1) You can get an exact number of values out of the sequence without having to know the maximum number range in advance. For example, your sample code produces only 36 values, not the expected 50. You would have to feed it a range up to 273 to get a full 50.
2) You could extract and print values in a loop without building a large result array (a map in void context could do the same, I suppose).
My estimates for timing were rough back-of-the-envelope calculations, so I'm not surprised that they are a bit off. There are a number of things I didn't take into account, such as the overlaps where more than one prime is a factor, and the fact that more numbers are eliminated with more factors, so you have to search bigger integers to finish the list. Thanks for your timing tests.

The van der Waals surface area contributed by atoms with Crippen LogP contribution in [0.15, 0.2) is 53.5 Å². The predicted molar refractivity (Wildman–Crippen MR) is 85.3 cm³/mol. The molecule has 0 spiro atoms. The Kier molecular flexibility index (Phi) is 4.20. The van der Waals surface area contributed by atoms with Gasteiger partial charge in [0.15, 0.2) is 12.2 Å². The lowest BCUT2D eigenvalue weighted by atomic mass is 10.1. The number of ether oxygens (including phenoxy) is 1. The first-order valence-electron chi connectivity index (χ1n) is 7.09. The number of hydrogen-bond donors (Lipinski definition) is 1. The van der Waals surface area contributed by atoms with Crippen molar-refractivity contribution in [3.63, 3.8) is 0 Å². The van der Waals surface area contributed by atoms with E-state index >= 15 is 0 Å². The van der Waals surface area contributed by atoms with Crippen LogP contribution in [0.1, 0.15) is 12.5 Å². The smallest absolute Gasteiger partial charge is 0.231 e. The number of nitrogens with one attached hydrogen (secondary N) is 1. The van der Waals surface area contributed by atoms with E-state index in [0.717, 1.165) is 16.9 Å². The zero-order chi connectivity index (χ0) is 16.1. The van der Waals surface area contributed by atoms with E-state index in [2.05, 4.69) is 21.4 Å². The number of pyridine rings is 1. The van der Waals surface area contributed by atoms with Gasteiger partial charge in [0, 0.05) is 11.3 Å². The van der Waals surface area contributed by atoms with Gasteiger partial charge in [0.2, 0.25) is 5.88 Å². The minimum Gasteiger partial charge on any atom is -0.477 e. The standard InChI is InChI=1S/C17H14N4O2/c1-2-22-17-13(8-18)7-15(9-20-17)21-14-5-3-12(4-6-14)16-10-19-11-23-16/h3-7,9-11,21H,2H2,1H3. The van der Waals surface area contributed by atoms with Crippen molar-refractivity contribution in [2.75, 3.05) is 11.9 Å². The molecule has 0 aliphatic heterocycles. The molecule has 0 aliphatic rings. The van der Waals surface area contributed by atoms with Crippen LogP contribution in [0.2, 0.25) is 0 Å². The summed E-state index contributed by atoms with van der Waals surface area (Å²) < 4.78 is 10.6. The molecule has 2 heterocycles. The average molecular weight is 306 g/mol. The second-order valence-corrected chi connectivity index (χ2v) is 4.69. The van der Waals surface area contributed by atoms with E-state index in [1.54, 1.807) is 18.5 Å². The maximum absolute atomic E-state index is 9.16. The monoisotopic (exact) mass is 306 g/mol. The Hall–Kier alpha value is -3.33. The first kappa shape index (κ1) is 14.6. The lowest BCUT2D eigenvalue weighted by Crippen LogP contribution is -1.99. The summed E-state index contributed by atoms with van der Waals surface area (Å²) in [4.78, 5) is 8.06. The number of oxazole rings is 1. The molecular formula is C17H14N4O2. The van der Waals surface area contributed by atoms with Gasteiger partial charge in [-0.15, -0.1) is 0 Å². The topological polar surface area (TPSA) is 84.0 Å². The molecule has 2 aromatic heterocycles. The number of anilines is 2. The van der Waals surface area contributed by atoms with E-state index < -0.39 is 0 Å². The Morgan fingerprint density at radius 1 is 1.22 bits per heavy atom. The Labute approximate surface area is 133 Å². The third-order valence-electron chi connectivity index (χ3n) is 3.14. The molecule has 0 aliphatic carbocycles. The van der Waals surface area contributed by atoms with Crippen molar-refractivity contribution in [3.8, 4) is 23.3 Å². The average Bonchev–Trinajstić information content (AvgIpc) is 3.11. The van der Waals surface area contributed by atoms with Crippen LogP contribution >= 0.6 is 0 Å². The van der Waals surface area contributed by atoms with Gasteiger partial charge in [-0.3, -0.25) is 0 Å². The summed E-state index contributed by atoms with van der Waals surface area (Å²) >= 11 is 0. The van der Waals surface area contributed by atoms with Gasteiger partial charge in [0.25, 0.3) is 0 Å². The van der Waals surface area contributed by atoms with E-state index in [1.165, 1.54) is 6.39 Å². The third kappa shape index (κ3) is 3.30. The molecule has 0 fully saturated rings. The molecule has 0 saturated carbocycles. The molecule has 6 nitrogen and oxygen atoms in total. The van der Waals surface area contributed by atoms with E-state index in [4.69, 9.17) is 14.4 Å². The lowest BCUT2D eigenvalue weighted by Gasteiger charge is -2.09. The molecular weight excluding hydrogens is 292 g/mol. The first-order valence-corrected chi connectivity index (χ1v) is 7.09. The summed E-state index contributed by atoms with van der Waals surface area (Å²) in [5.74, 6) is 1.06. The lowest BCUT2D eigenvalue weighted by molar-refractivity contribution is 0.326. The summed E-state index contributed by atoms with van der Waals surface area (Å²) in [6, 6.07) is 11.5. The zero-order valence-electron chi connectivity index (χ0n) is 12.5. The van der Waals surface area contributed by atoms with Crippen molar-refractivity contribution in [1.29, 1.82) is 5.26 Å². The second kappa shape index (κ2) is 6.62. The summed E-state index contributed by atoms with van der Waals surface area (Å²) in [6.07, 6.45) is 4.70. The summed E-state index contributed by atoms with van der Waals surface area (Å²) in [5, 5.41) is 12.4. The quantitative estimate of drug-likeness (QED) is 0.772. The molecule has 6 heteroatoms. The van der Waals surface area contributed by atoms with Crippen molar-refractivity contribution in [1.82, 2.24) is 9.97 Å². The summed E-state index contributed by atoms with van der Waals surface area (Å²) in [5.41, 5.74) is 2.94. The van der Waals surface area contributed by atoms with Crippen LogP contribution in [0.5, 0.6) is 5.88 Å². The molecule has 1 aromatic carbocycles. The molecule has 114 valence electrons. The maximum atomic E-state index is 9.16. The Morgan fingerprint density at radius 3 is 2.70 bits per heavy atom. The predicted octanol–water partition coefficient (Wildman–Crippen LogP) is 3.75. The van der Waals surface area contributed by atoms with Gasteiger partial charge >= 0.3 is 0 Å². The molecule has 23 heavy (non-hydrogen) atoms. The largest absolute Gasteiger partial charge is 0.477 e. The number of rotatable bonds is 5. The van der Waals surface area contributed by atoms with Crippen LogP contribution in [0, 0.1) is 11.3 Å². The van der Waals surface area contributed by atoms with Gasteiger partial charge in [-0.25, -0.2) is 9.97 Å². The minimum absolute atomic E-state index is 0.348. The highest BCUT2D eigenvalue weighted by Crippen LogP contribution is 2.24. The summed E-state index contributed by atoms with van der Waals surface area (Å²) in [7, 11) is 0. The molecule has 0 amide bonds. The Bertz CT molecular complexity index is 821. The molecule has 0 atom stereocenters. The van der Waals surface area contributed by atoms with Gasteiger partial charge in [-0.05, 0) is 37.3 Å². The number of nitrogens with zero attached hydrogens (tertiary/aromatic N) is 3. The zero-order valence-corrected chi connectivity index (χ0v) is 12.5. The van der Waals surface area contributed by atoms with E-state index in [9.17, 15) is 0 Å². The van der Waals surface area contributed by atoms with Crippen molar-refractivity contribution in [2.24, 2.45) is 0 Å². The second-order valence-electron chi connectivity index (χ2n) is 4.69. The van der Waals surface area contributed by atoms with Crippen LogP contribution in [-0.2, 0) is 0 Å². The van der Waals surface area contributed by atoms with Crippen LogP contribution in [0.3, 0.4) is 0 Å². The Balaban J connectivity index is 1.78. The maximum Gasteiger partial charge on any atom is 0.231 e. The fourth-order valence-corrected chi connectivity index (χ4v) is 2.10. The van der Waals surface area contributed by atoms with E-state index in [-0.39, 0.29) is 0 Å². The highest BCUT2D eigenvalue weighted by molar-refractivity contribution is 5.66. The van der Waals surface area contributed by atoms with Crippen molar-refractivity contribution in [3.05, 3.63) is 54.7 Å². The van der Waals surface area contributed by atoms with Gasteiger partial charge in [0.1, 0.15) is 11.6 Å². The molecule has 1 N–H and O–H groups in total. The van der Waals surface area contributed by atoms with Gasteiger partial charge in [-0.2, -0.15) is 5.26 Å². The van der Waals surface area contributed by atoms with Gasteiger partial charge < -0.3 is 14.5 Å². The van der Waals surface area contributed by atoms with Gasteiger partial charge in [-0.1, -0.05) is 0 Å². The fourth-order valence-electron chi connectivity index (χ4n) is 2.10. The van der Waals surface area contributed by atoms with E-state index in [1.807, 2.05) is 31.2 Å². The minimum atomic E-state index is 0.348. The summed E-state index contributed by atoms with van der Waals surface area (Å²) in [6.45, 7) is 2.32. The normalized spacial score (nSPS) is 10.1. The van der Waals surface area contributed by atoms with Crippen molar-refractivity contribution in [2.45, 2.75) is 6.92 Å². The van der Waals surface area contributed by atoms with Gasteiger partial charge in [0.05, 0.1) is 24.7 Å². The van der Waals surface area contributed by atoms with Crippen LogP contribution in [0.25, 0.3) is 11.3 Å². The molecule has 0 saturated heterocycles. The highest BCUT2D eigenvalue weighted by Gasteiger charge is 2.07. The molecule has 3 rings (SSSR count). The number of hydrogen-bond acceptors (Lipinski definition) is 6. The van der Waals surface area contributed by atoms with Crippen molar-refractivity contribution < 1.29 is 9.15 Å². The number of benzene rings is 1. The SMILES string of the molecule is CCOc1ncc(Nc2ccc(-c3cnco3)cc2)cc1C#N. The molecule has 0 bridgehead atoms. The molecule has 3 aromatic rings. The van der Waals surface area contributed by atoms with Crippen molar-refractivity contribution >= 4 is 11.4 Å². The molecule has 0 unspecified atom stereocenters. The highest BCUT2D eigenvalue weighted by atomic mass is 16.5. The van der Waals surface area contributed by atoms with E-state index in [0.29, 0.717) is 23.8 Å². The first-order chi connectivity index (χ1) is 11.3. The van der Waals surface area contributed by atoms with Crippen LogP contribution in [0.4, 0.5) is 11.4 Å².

Math::Pari is a highly optimized math engine, so I'm not too surpised that single gcd checks beat multiple merges. But if you start with primes at 101 and above instead, the merge algorithm will win.